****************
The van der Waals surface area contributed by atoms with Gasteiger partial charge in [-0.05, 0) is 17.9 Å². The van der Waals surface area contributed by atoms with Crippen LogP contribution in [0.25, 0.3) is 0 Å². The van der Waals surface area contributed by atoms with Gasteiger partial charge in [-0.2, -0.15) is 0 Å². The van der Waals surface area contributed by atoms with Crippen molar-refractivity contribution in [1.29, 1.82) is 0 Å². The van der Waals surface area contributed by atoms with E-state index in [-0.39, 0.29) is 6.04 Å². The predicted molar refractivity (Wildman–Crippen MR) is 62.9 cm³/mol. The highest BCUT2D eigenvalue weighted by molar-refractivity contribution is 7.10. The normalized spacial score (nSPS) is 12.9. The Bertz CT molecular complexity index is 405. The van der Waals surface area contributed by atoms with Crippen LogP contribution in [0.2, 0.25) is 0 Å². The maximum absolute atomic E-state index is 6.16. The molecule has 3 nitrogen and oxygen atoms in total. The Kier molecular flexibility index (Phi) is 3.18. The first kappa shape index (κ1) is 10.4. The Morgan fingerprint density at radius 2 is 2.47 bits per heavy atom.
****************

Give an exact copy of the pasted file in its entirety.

The van der Waals surface area contributed by atoms with Gasteiger partial charge in [-0.05, 0) is 17.9 Å². The van der Waals surface area contributed by atoms with Crippen LogP contribution in [0.25, 0.3) is 0 Å². The van der Waals surface area contributed by atoms with Gasteiger partial charge in [-0.2, -0.15) is 0 Å². The van der Waals surface area contributed by atoms with Crippen molar-refractivity contribution in [1.29, 1.82) is 0 Å². The van der Waals surface area contributed by atoms with E-state index in [-0.39, 0.29) is 6.04 Å². The predicted molar refractivity (Wildman–Crippen MR) is 62.9 cm³/mol. The highest BCUT2D eigenvalue weighted by molar-refractivity contribution is 7.10. The normalized spacial score (nSPS) is 12.9. The Bertz CT molecular complexity index is 405. The van der Waals surface area contributed by atoms with Crippen LogP contribution in [0.2, 0.25) is 0 Å². The maximum absolute atomic E-state index is 6.16. The molecule has 3 nitrogen and oxygen atoms in total. The Kier molecular flexibility index (Phi) is 3.18. The first kappa shape index (κ1) is 10.4. The Morgan fingerprint density at radius 2 is 2.47 bits per heavy atom.